written by Ryan Bell, MD, pediatrician, Treehouse Pediatrics

Influenza season has arrived in Cache Valley, along with the annual question from your doctor: “Would you like a flu vaccine today?”

I have this discussion with patients numerous times every day during this time of year, and would like to make a few points of observation and education that hopefully will be helpful as you make this decision for yourself and your children.

There are three widespread misunderstandings about the flu shot I would like to address:

Common viral stomach infections are often referred to as “the stomach flu,” but are not the influenza virus.

If your child is vomiting, experiencing diarrhea, fever, and/or mild to moderate stomach discomfort, this is not a case of influenza and YES, they should still get a flu vaccine for the present flu season. Along the same lines, even with the vaccine, you may still get other infections.

You cannot and will not get the “flu” from a flu shot.

Some people have a mild, short lived immune response to the vaccine that may include a mild fever or muscle aches. This immune response can be addressed adequately (if it occurs at all) with several doses of ibuprofen or acetaminophen, and is much more tolerable than the symptoms that come with an actual influenza infection.

You no longer need to avoid flu vaccines if you have egg allergies.

The Center for Disease Control updated guidelines several years ago and recommends all persons with an egg allergy to get a flu vaccine. If you have a severe allergy, you should remain at the doctor’s office for 30 minutes after receiving the vaccine to ensure no worrisome response takes place.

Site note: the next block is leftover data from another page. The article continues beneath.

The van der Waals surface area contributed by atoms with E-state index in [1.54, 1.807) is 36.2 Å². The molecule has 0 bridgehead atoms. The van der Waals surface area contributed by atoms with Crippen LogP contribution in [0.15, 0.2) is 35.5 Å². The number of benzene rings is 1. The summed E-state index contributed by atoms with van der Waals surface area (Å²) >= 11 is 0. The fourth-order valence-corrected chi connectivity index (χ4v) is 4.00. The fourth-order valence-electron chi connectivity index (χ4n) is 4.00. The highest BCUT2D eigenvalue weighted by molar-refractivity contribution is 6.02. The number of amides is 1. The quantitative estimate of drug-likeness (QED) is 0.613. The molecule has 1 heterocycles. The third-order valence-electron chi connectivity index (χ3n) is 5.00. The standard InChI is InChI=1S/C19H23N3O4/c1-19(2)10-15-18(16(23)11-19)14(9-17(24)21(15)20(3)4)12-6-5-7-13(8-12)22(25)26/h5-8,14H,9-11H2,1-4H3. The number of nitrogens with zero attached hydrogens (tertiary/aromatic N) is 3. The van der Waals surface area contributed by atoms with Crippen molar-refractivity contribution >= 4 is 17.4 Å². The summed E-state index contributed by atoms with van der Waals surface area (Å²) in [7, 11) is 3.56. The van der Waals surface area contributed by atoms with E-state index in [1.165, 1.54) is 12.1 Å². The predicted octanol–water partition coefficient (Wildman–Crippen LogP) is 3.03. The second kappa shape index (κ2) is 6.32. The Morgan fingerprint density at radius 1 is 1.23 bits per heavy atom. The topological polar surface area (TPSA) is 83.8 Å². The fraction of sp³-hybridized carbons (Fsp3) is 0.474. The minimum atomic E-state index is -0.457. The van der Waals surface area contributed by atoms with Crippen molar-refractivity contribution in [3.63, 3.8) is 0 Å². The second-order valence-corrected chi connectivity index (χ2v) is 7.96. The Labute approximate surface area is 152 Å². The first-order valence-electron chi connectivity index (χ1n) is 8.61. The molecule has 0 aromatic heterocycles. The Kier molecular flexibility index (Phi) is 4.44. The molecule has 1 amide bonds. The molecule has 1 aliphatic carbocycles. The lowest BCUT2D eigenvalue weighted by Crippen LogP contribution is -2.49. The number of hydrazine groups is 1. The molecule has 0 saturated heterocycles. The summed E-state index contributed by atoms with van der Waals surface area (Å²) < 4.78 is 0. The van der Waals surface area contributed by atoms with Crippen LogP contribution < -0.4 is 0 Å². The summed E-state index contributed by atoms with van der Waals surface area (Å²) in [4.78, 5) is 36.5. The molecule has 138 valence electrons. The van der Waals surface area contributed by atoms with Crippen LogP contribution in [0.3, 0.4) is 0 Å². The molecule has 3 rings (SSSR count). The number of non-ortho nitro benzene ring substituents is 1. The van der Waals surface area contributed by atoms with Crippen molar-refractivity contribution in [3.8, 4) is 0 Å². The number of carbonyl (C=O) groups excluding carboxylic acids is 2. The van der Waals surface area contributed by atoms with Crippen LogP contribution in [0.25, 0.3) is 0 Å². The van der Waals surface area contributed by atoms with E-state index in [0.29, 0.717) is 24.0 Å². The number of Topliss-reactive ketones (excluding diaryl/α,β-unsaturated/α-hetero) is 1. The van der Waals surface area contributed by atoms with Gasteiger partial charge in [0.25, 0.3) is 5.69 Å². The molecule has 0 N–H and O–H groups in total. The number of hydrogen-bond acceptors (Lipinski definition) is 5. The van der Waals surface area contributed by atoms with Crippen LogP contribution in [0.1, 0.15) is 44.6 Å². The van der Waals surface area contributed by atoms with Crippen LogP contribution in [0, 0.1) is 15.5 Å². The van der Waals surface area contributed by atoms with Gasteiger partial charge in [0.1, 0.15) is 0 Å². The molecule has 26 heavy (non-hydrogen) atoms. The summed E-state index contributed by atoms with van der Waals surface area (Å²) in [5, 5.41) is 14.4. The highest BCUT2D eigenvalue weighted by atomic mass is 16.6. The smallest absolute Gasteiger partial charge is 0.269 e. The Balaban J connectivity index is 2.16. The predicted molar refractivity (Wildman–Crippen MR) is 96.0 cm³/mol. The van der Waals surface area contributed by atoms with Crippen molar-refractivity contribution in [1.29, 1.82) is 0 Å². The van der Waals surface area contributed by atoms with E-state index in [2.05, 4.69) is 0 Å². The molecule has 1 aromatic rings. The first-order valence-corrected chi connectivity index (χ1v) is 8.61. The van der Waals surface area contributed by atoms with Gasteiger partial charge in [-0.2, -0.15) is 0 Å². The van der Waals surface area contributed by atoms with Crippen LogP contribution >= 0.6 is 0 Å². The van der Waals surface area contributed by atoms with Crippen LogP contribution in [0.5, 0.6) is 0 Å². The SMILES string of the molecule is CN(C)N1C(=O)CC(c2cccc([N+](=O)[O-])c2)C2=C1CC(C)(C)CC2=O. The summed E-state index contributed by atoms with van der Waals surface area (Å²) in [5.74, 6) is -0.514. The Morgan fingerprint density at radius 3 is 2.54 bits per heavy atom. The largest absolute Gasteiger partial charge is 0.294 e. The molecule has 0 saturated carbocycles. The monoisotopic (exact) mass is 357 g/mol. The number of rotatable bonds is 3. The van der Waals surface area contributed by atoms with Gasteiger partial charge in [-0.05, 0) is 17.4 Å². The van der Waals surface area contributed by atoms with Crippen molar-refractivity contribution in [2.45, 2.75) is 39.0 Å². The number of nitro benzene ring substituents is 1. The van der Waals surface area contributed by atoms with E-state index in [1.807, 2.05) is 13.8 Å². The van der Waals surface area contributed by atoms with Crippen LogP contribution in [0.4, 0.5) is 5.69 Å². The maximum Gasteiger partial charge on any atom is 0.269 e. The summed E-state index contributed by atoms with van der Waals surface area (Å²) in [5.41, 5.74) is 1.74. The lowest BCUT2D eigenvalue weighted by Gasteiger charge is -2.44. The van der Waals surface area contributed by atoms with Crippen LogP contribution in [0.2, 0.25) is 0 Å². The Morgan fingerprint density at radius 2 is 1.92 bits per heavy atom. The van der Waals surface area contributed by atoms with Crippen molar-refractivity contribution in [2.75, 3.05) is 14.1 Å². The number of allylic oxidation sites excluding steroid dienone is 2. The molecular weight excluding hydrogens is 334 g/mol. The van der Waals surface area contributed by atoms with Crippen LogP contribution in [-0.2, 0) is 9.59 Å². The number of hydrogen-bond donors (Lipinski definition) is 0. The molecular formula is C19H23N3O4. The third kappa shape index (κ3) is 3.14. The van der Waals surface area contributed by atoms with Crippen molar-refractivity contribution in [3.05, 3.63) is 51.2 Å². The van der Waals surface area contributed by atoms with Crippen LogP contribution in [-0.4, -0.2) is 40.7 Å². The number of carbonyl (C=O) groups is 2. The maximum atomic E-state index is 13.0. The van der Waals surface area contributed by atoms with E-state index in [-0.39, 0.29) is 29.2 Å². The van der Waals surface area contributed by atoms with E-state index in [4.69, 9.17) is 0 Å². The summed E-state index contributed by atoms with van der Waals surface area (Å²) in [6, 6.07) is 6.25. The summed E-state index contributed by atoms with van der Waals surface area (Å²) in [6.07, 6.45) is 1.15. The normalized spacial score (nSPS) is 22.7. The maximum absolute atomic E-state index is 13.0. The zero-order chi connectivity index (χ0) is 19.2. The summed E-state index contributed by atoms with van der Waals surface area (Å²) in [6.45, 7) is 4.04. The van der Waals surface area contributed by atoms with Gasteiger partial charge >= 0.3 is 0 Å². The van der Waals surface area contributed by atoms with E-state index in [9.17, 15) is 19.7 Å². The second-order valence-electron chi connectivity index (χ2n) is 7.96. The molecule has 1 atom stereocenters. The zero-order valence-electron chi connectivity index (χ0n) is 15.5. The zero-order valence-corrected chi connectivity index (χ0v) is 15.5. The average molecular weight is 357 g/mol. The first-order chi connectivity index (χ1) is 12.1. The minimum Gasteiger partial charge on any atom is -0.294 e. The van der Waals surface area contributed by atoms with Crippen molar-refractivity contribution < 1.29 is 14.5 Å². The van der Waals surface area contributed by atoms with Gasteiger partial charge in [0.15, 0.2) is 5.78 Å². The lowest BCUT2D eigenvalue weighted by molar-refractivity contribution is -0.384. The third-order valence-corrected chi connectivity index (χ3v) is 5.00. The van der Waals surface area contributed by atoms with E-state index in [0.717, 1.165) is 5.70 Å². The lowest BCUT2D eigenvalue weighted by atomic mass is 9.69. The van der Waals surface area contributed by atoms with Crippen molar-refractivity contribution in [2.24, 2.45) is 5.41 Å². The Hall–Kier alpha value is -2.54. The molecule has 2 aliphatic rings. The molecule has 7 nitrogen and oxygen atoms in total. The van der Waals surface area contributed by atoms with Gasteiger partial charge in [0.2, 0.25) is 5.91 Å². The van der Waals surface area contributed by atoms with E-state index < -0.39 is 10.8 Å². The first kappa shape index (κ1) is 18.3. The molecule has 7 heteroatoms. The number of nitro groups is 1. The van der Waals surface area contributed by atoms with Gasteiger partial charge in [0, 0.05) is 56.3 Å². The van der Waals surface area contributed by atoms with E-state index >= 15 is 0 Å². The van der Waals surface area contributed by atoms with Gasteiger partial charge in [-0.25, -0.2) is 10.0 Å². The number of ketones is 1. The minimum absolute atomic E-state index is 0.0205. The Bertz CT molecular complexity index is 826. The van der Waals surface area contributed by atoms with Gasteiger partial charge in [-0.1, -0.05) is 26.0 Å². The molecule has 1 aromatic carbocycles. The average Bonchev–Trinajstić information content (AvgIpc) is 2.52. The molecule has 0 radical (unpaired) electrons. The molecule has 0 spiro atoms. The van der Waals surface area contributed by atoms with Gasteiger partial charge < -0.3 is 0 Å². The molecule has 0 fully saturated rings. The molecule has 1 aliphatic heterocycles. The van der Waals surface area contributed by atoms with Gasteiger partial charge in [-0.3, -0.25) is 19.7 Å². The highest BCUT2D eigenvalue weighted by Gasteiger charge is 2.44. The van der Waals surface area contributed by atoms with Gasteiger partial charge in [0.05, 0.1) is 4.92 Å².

Flu infections are miserable! If a patient ever says, “I feel like I want to die,” influenza is the most likely diagnosis, and often lasts a solid week.

I cared for a healthy 13-year-old boy, during my residency in North Carolina, who died from an influenza infection. This comes to mind as parents refuse vaccines, often based on misunderstandings or not wanting to cause a child the temporary discomfort of a shot. Thousands of people in the United States die every year from influenza, especially in higher risk groups, including children younger than 2, adults over 65, and anyone with a compromised immune system.

Please help protect your family, and all of our families, by getting vaccinated against influenza. Even during flu seasons when the shot is not a great match for the circulating strain of influenza (like last year), getting a vaccine is still the best way to avoid getting the infection, and if you do, your symptoms should be lessened because you have prepared your body’s defense mechanisms the best way possible to get through it in good shape.

Visit www.cdc.gov or a medical professional for more information.